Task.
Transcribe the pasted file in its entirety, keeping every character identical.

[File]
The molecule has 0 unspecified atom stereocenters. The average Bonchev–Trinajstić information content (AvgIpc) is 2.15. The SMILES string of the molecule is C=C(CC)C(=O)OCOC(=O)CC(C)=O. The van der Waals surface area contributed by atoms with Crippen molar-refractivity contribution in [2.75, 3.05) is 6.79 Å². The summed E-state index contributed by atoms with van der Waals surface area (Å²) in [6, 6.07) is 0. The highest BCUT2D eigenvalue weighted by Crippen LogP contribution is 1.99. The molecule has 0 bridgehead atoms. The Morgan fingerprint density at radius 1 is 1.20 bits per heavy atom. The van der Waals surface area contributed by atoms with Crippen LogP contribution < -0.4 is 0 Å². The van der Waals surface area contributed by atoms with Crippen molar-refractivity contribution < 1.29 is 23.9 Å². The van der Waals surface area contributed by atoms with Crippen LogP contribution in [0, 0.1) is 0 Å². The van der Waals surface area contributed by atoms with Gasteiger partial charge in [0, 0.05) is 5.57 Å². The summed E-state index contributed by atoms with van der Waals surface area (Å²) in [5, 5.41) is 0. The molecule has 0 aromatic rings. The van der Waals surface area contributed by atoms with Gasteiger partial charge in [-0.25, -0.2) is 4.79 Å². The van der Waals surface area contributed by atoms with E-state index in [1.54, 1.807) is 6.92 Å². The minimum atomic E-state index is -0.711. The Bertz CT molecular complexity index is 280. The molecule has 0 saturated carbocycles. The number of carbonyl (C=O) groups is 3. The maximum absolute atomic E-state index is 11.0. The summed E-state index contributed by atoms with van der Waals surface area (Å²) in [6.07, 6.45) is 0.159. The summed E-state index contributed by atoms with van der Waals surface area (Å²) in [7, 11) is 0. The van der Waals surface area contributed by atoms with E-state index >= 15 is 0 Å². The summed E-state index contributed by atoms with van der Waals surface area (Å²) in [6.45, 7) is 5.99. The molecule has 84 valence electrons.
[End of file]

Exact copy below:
The molecule has 0 unspecified atom stereocenters. The average Bonchev–Trinajstić information content (AvgIpc) is 2.15. The SMILES string of the molecule is C=C(CC)C(=O)OCOC(=O)CC(C)=O. The van der Waals surface area contributed by atoms with Crippen molar-refractivity contribution in [2.75, 3.05) is 6.79 Å². The summed E-state index contributed by atoms with van der Waals surface area (Å²) in [6, 6.07) is 0. The highest BCUT2D eigenvalue weighted by Crippen LogP contribution is 1.99. The molecule has 0 bridgehead atoms. The Morgan fingerprint density at radius 1 is 1.20 bits per heavy atom. The van der Waals surface area contributed by atoms with Crippen LogP contribution < -0.4 is 0 Å². The van der Waals surface area contributed by atoms with Crippen molar-refractivity contribution < 1.29 is 23.9 Å². The van der Waals surface area contributed by atoms with Crippen LogP contribution in [0, 0.1) is 0 Å². The van der Waals surface area contributed by atoms with Gasteiger partial charge in [0, 0.05) is 5.57 Å². The summed E-state index contributed by atoms with van der Waals surface area (Å²) in [5, 5.41) is 0. The molecule has 0 aromatic rings. The van der Waals surface area contributed by atoms with Gasteiger partial charge in [-0.25, -0.2) is 4.79 Å². The van der Waals surface area contributed by atoms with E-state index in [1.54, 1.807) is 6.92 Å². The minimum atomic E-state index is -0.711. The Bertz CT molecular complexity index is 280. The molecule has 0 saturated carbocycles. The number of carbonyl (C=O) groups is 3. The maximum absolute atomic E-state index is 11.0. The summed E-state index contributed by atoms with van der Waals surface area (Å²) in [6.07, 6.45) is 0.159. The summed E-state index contributed by atoms with van der Waals surface area (Å²) in [7, 11) is 0. The van der Waals surface area contributed by atoms with E-state index >= 15 is 0 Å². The summed E-state index contributed by atoms with van der Waals surface area (Å²) in [6.45, 7) is 5.99. The molecule has 84 valence electrons.